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Green Building Bible, Fourth Edition
Green Building Bible, fourth edition (both books)
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  1.  
    <blockquote><cite>Posted By: Victorianeco</cite>Ah yes, the crank.... Any particular torque setting or do I need a new crank or something?</blockquote>

    Very much depends what sort of crank and bottom bracket you've got.

    Old mountain bikes would have used Square Taper cranks. If that's the case it might just be that you've not done the bolt up tightly enough (they do need to be tight) but as above if it's been run loose it may well have trashed the taper.
    https://en.wikipedia.org/wiki/Bottom_bracket

    Newer mountain bike cranks run on a number of different types of spline interface which work in different ways.
  2.  
    Right, so tightening up hasn't resolved the issue. How do I know what crank I need? Do they come in different sizes etc?
    •  
      CommentAuthorSteamyTea
    • CommentTimeMay 10th 2017
     
    You take the old one to Halford and see what matches
  3.  
    I've ordered my new bottom bracket, can anyone recommend a decent small tool set for the job?
  4.  
    So it turns out it's not the bottom bracket is the actual cranks etc, any recommendations on a new one?

    Or better off just selling bike as is and buy new?

    Or can anyone recommend a good value second hand bike? Is there a price guide like a parkers for cars??
    • CommentAuthoralexc
    • CommentTimeMay 27th 2017
     
    Lets say you have this bike:
    http://www.gtbicycles.com/usa_en/2014/bikes/mountain/recreational-hardtails/2014-aggressor-1-0-mech

    The details are not helpful. No brand of crank and bottom bracket(BB).
    I have seen quoted on other sites, SR Suntour XCC-T02, 42/32/26T / Cartridge Sealed
    which looks like : https://www.amazon.co.uk/SR-Suntour-CW-XCC-T202-PB-Chainset-42T/dp/B00B5TW544

    So traditional Square taper.

    I'd expect halfords could swap it out for less than 100 inclusive time.

    otherwise, to do the whole thing your self (bike nerd for Ferdinand)
    crank extractor for square taper. ( park tool as a high end example https://www.amazon.co.uk/Park-Tool-Cotterless-Crank-Puller/dp/B001VS1M20?psc=1&SubscriptionId=AKIAILSHYYTFIVPWUY6Q&tag=duc08-21&linkCode=xm2&camp=2025&creative=165953&creativeASIN=B001VS1M20)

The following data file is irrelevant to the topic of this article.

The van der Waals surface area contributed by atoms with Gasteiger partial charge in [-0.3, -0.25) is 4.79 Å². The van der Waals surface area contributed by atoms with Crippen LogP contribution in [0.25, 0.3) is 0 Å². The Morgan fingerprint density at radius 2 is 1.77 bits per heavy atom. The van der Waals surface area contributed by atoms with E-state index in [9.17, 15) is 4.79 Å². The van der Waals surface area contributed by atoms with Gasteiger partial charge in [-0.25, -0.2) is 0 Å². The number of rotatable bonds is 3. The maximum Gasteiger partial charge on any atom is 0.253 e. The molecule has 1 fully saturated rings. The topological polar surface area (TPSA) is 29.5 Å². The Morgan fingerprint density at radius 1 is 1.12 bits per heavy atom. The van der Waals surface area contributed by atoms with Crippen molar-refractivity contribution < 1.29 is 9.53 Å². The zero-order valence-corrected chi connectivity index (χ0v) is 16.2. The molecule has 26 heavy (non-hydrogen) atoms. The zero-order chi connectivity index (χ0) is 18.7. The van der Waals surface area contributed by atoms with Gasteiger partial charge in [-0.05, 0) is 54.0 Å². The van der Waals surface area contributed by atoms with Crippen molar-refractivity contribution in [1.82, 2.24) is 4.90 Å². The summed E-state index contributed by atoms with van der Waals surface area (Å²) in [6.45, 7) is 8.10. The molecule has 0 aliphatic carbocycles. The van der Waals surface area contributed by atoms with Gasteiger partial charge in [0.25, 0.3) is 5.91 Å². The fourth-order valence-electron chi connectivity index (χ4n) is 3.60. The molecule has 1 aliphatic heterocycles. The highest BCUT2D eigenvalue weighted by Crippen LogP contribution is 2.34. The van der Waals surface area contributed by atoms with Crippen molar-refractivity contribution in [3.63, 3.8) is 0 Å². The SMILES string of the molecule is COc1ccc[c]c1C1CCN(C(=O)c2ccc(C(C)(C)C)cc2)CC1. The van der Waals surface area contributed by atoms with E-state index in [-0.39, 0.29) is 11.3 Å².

then some spanners , hex/allen keys thats all. I'd expect you have a whole sets of both.

    Spa cycles do good priced crank sets. eg : http://www.spacycles.co.uk/m2b0s109p2000/SPA-CYCLES-XD-2-Touring-Triple-Chainset
    Pick something with the same number lower and upper teeth numbers. The derailleurs can only shift a certain amount of gears, if you do not want to re-set up the derraileur get the same teeth number for inner,middle outer rings

    Those cranks last a good time if set up just right. I have used them off and on, with bikes covering a few thousand miles per year. You can swap in pricier rings, they can wear better. Depends on what gets on the chain. Sand wears stuff down.
    Buy some crank bolts too:
    http://www.spacycles.co.uk/m2b0s173p2001/STRONGLIGHT-Crank-Bolts
    I like those
    • CommentAuthoralexc
    • CommentTimeMay 27th 2017
     
    Oh, and tightening, Most bike parts are max 5Nm
    Never overtighten..perhaps that what happened to the pedal. Been there, done it.
    If you get serious about bikes, start with a good frame. build up, re-use the parts you have. Eveything with bikes is Price/ weight / durability equation. You may not get one of them either.
    Personnaly for a non interesting get me to work fast bike, steel frame, rim brakes, alfine 11 speed hub(or 1-9 or 10/11/12 gear). Get a light weight steel frame, use cyclo cross brakes(more maintenance). Plus use some stromg wheels, skinney tyres for summer, grippy front tyre for winter. Otherwise..... I'll have to go full nerd and turn this into a 10 hour conversation on 25 years and nearly 20 bikes, commuting, mountain stupidty, racing fast, and taking it easy.
  5.